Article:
Author(s): Aitken RJ
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Abstract Human spermatozoa are highly complex specialized cells designed to survive a long and perilous journey from the site of insemination to the upper reaches of the female reproductive tract where fertilization occurs. During this journey, these cells have to run the gauntlet laid down by the female immune system and time their physiological maturation so that as soon as an egg appears in the Fallopian tube, they are equipped to recognize this cell and participate in a remarkable cascade of cellular interactions culminating in fertilization. Despite their high level of specialization, human spermatozoa are notoriously inadequate and appear to be major contributors to the poor fertility that characterizes our species. Defective spermatozoa are also known to have a major impact on the progress of pregnancy and the health trajectory of the offspring, resulting in paternally mediated increases in miscarriage rate and a range of diseases in the progeny, including dominant genetic diseases and cancer. The causes of defective sperm function are complex and involve both genetic and environmental impacts, as well as paternal age. Where genetic factors are involved, there is a concern that the widespread use of assisted conception technologies will serve to enhance the retention of poor fertility genes in the population such that the more we use assisted reproductive technologies in one generation the more we shall need them in the next. These observations may have important implications for the health and well-being of children and for the provision of reproductive healthcare services for future generations.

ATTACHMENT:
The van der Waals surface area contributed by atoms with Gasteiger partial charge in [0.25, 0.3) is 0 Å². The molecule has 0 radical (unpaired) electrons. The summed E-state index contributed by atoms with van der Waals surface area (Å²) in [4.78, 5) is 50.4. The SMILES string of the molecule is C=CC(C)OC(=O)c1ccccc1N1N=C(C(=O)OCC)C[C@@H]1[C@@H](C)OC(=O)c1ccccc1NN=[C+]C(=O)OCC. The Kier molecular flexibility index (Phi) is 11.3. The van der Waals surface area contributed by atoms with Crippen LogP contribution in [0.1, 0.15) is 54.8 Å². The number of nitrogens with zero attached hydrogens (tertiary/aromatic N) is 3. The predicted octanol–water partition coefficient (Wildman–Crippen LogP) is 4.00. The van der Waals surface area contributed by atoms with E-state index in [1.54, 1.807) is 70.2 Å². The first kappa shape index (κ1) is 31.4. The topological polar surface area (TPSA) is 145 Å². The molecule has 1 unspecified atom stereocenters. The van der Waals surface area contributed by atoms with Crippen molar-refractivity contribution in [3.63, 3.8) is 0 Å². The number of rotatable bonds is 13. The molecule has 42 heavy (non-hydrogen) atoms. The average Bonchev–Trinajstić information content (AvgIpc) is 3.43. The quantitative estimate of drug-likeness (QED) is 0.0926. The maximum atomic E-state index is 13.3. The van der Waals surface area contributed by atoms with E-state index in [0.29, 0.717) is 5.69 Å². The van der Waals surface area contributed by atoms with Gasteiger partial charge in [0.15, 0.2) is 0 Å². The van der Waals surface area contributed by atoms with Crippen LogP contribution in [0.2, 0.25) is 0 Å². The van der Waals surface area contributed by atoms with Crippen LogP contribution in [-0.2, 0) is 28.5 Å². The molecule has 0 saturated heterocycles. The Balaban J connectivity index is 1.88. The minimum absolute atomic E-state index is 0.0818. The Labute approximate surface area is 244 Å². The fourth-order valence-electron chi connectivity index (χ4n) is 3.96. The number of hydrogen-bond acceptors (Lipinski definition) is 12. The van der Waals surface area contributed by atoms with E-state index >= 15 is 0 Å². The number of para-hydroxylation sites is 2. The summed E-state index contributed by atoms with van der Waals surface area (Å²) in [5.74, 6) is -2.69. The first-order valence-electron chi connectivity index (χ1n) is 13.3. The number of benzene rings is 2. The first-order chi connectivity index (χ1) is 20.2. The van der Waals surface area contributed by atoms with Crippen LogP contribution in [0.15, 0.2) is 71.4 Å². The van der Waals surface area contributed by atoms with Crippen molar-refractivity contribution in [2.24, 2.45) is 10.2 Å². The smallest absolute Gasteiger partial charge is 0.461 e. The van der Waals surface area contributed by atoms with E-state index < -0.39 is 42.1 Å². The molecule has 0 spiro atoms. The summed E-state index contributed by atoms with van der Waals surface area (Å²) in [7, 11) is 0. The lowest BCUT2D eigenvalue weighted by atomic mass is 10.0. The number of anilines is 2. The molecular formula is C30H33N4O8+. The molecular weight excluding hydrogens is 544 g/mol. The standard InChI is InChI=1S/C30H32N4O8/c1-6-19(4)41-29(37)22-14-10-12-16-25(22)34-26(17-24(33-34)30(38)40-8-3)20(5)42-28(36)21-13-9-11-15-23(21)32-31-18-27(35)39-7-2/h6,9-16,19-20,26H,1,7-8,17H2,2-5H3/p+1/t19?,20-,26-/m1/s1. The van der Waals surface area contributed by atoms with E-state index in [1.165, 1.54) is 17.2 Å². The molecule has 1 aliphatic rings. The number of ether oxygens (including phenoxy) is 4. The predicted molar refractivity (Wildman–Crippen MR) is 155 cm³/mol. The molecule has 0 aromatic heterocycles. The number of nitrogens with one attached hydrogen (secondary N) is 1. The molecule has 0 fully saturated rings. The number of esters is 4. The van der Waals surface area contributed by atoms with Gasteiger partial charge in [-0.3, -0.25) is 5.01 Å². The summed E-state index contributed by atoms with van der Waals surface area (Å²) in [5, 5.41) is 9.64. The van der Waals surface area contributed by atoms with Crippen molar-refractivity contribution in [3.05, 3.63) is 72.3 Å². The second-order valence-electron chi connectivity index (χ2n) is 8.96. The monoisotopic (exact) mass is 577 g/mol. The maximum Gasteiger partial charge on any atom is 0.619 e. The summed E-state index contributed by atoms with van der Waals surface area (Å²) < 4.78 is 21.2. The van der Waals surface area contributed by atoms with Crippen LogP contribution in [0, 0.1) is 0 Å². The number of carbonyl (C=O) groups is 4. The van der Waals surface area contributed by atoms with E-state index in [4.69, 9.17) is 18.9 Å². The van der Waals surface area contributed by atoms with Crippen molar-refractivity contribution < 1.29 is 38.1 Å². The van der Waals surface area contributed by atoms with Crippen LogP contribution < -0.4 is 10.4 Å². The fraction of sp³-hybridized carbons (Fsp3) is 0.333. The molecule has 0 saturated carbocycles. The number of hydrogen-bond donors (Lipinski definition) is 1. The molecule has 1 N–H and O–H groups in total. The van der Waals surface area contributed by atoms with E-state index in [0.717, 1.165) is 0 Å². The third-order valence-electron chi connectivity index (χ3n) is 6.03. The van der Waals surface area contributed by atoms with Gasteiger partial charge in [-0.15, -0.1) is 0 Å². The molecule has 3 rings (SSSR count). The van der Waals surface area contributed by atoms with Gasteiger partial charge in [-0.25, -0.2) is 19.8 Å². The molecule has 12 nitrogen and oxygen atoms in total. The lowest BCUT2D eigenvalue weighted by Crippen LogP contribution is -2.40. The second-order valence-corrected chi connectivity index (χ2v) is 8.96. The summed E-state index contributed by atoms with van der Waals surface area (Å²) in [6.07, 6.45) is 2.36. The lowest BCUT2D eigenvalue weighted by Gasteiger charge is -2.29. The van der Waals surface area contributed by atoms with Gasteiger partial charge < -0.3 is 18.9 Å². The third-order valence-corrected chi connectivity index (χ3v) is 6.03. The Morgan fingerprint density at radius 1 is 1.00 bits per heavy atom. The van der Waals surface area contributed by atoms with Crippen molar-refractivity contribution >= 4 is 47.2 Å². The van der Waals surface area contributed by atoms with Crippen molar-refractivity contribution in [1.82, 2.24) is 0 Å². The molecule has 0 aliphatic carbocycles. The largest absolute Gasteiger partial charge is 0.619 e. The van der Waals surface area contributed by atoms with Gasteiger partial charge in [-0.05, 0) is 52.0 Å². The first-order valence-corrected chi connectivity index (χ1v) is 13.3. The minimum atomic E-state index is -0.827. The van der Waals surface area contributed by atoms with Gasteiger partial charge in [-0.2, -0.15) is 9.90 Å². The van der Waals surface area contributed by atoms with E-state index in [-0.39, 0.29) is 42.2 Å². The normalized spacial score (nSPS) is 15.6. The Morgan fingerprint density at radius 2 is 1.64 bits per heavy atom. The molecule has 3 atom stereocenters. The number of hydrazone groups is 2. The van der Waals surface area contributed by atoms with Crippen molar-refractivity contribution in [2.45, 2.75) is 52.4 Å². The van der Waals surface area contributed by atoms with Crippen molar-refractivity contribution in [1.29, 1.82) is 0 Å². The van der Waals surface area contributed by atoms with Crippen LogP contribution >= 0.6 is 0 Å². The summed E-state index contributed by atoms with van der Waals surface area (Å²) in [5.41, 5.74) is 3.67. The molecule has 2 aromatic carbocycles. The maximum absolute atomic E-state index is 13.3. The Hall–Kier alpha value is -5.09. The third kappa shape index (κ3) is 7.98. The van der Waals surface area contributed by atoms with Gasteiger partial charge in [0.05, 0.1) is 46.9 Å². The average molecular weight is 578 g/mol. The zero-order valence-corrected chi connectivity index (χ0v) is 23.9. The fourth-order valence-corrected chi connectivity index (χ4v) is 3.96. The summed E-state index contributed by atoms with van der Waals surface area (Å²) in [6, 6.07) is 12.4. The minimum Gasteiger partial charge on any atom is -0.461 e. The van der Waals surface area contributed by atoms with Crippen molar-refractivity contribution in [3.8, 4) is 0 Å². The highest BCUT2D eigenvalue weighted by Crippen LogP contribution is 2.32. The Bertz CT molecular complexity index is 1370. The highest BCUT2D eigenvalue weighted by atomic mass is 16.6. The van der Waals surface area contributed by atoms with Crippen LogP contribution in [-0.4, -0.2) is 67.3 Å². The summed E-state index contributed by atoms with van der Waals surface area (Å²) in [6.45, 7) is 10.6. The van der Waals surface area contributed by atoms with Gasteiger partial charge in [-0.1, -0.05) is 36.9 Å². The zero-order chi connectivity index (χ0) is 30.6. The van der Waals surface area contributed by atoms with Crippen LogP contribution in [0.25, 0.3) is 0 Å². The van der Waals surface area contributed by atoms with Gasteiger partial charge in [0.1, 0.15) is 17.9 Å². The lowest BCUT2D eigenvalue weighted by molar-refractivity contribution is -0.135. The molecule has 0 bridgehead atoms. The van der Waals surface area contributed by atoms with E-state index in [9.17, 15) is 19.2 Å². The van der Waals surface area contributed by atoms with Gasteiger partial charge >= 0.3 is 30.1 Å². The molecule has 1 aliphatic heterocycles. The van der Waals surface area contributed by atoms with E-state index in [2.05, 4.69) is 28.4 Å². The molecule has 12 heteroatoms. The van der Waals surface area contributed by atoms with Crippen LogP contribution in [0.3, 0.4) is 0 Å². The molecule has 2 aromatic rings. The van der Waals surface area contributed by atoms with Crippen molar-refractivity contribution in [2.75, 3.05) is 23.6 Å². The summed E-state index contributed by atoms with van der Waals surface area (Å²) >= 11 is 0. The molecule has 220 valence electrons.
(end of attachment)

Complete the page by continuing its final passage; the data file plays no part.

This article was published in F1000Prime Rep
and referenced in Andrology-Open Access